Groups of 33 chickens were fed continuously on diets containing feed additives that are employed commercially for a variety of purposes, and were infected orally when 4 days old with a nalidixic acid-resistant mutant of Salmonella typhimurium. The amount of S. typhimurium organisms excreted in their faeces was estimated by culturing them at intervals and in a standard manner on brilliant green agar containing sodium nalidixate; when the chickens were killed their caecal contents were examined by the same technique.
Avoparcin and lincomycin, like nitrovin and tylosin (Smith & Tucker, 1975b), favoured colonization of the alimentary tract by the S. typhimurium organisms as shown by the fact that the chickens to which they were fed excreted these organisms in their faeces in higher concentration and for longer periods of time than did chickens fed on non-medicated diets. Amprolium, monensin, dimetridazole, arsenilic acid and nitro-hydroxyphenylarsonate had no obvious effect on the salmonella excretion pattern.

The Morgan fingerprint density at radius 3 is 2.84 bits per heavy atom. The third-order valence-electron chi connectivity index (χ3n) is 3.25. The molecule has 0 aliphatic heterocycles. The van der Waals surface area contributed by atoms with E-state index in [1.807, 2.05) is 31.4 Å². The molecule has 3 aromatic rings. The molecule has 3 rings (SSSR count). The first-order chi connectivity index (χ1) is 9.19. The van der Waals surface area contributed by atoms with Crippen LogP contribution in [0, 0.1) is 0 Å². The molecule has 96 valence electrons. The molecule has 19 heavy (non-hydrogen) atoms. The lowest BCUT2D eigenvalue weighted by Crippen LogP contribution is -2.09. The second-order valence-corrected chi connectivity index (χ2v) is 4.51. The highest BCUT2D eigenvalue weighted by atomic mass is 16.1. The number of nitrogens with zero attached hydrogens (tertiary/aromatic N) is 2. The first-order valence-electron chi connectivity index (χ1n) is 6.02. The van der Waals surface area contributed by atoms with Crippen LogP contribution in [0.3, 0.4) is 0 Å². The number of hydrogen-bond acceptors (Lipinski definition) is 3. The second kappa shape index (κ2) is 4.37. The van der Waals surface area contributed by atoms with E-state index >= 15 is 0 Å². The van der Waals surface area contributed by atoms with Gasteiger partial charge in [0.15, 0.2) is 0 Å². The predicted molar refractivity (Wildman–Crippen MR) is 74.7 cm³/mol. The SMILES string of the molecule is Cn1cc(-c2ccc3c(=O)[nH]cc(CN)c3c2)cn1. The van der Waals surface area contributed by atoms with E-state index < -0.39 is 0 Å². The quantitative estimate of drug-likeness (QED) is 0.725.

When only five chickens in each group were experimentally infected so that the effect of the feed additives on infections acquired by contact could be monitored, avoparcin, lincomycin, nitrovin and tylosin again favoured colonization of the alimentary tract with the S. typhimurium organisms and so did dimetridazole. Arsenilic acid, in contrast, hindered the development of infection. Amprolium, monensin and nitro-hydroxyphenylarsonate were without obvious effect.
Many of the chickens that were fed on diets that favoured S. typhimurium colonization, but not those fed on non-medicated diets, were still excreting S. typhimurium organisms in their faeces when they were killed at 56 days of age, the age at which broiler chickens kept under commercial conditions are usually slaughtered.